President Goodluck Jonathan disclosed this at the opening of a two-day summit by Rockefeller Foundation in Abuja. The theme of the summit is: “Realizing the Potential of African Agriculture”.
The summit, which is part of the centennial (100 years) celebration of the Foundation, is being attended by the Prime Minister of Togo, Kwesi Ahoomey-Zunu and Ministers of Finance and Agriculture from 21 African countries, including Nigeria’s Ngozi Okonjo-Iweala and Akinwumi Adesina, Ministers of Finance and agriculture respectively.
President Jonathan shared Nigeria’s experience with the audience, saying his administration has been able to transform the agriculture sector from being a development programme to a profitable business.
“To drive our agriculture, we have ended the approach of agriculture as a development programme, we now take agriculture as a business.
`”Private sector investments are expanding rapidly from sales by fertilizer companies, agriculture processors. In the last one year alone over N80 billion of private sector commitments have been made to the agricultural sector.
“We developed staple crops processing zones to attract the private sector to invest in rural areas to process and add value to all of our crops. This will reduce post-harvest losses and create jobs for our people.
“Farmers now receive their seeds and fertilizer via mobile phones in the first one year of this experiment and we ended four decades of corruption in our fertilizer sector,’’ he said.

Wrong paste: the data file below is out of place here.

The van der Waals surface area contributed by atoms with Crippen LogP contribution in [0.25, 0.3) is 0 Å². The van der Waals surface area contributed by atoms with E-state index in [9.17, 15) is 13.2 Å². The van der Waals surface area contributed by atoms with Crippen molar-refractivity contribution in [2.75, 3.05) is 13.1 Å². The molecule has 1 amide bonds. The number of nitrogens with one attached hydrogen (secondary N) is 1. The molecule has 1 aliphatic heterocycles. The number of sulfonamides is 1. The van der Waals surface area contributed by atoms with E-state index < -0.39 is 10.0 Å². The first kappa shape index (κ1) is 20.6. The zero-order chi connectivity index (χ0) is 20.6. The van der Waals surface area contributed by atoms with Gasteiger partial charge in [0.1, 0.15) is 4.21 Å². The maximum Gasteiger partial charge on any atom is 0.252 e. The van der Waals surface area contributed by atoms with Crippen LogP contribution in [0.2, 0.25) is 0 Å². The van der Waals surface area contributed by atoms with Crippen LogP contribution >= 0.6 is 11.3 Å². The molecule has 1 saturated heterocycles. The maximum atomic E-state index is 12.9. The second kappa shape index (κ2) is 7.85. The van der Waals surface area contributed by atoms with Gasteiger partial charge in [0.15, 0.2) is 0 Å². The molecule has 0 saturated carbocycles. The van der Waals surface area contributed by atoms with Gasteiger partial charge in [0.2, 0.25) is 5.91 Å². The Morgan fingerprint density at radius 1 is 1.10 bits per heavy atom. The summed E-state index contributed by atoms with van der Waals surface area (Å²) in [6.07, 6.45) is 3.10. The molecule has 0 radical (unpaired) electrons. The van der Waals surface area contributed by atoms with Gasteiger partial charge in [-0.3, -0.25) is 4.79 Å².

“Today, cassava bread made out of composite flower from 20 per cent cassava and wheat flour had hit our markets. This alone has saved Nigeria, N254 billion (about 1.5 billion dollars) in import bills on wheat.
“Nigeria is known for oil, but today, many countries around the world have found oil. The recent discovery of crude oil and gas in the US and other parts of the world means that we must look elsewhere if we must continue to feed our people.
“With abundant land and water resources and abundant labour force, Nigeria has all it takes to use agriculture as its new frontier for growth. There is no reason why Nigeria should be a net food importing country it should be a net food exporting country. This is true because the size of the country is big and the ecological zones are diverse,’’ the President told the gathering.
The President of Rockefeller Foundation, Dr Judith Robin, commended the the Jonathan’s administration for transforming the agricultural sector. She however, said canvass a deliberate innovation framework and strategic financing if African countries must achieve total transformation of the sector.
On the effort of the Foundation to assist Africa, she recalled that one million dollars (about N160 million) was provided in funding the Africa Fertilizer Summit which led to the historic Abuja Declaration also in 2006.